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Community based Management of Acute Malnutrition How we performed in Khyber Pakhtunkhwa PowerPoint Presentation
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Community based Management of Acute Malnutrition How we performed in Khyber Pakhtunkhwa

Community based Management of Acute Malnutrition How we performed in Khyber Pakhtunkhwa

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Community based Management of Acute Malnutrition How we performed in Khyber Pakhtunkhwa

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  1. Community based Management of Acute Malnutrition How we performed in Khyber Pakhtunkhwa Karachi June 3-4, 2010

  2. Community Management of Acute Malnutrition • Community is essential part • Management by community • Community understand the nutrition issues and available solutions • Leads to permanent solution • Owned by the community • Sustainability is achieved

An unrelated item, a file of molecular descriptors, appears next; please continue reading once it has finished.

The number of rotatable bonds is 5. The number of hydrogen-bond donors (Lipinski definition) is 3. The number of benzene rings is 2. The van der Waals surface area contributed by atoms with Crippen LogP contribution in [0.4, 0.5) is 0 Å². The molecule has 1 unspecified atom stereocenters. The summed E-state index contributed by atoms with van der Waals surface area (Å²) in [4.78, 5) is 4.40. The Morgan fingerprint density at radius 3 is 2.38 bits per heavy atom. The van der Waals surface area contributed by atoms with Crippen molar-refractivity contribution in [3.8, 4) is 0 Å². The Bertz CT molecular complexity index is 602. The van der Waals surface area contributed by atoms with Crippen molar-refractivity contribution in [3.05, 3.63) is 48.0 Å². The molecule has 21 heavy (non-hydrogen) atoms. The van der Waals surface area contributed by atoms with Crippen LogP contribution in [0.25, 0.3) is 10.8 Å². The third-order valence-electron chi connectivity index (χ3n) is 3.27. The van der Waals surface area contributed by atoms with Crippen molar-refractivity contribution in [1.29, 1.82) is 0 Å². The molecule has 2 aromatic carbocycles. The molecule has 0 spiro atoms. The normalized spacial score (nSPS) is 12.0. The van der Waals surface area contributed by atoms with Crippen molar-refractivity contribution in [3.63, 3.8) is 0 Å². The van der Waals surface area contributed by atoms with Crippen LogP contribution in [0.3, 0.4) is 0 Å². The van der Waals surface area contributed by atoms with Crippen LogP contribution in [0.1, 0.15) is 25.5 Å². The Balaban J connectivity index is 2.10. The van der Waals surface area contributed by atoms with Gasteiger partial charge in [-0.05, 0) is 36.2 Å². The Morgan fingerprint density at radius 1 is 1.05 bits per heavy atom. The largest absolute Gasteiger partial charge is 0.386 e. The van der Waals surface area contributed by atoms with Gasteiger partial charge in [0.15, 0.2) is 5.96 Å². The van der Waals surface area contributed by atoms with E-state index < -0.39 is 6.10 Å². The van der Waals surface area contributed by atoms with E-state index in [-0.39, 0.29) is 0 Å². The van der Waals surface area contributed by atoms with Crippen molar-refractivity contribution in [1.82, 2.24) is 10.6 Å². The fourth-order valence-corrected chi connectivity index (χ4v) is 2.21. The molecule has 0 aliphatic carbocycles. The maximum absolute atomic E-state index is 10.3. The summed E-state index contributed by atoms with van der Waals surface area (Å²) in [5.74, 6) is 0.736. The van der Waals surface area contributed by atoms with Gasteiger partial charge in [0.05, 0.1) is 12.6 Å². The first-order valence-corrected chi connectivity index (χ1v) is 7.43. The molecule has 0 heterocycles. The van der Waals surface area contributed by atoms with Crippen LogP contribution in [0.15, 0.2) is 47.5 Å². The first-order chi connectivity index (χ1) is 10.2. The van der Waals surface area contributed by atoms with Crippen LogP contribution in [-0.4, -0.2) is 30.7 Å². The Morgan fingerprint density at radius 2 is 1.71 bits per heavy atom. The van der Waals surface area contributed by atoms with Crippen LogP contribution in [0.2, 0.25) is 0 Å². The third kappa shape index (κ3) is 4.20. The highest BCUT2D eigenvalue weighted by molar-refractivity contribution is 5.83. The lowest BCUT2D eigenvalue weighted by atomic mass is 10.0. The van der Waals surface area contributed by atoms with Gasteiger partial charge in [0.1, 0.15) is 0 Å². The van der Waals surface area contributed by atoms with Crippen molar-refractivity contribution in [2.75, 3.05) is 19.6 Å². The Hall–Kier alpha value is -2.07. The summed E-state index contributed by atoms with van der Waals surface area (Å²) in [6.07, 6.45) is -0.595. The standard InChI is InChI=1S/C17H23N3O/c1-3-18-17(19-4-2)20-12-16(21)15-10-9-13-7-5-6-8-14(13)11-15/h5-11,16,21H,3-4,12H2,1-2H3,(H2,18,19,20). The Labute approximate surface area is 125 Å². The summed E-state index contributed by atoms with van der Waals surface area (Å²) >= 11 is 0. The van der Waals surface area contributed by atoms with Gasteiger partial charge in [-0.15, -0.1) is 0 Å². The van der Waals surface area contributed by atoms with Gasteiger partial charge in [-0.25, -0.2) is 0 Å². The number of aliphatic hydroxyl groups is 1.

3. Situation Analysis • Child Malnutrition rates in Pakistan, significantly high • NNS (2002) reveals 13% global acute malnutrition (GAM) • FATA MICS (2007) indicated 13% GAM • Nutrition surveys in IDPs camps and hosting districts (April 2009) showed 8% GAM, • Same survey, showed high prevalence of malnutrition by lower age group and low diversity of food consumption • MaCRAM indicates much higher figures among conflict affected population • Programme assessments (2009 &10) revealed 9-11% GAM

  4. CMAM Coverage • Started CMAM from flood affected areas of Peshawar in September 2008 • Have now spread to 14 districts and One Agency in FATA • Provided Services to more than 2.5 million population

  5. How we proceeded?-------- • Established Nutrition Cluster • Prepositioned supplies • Capacity building activities • Establishment of CMAM sites • Community Outreach • Community Mobilization, Stakeholders meetings and seminars • Screening of all eligible children and PLW using MUAC and • Referral to CMAM sites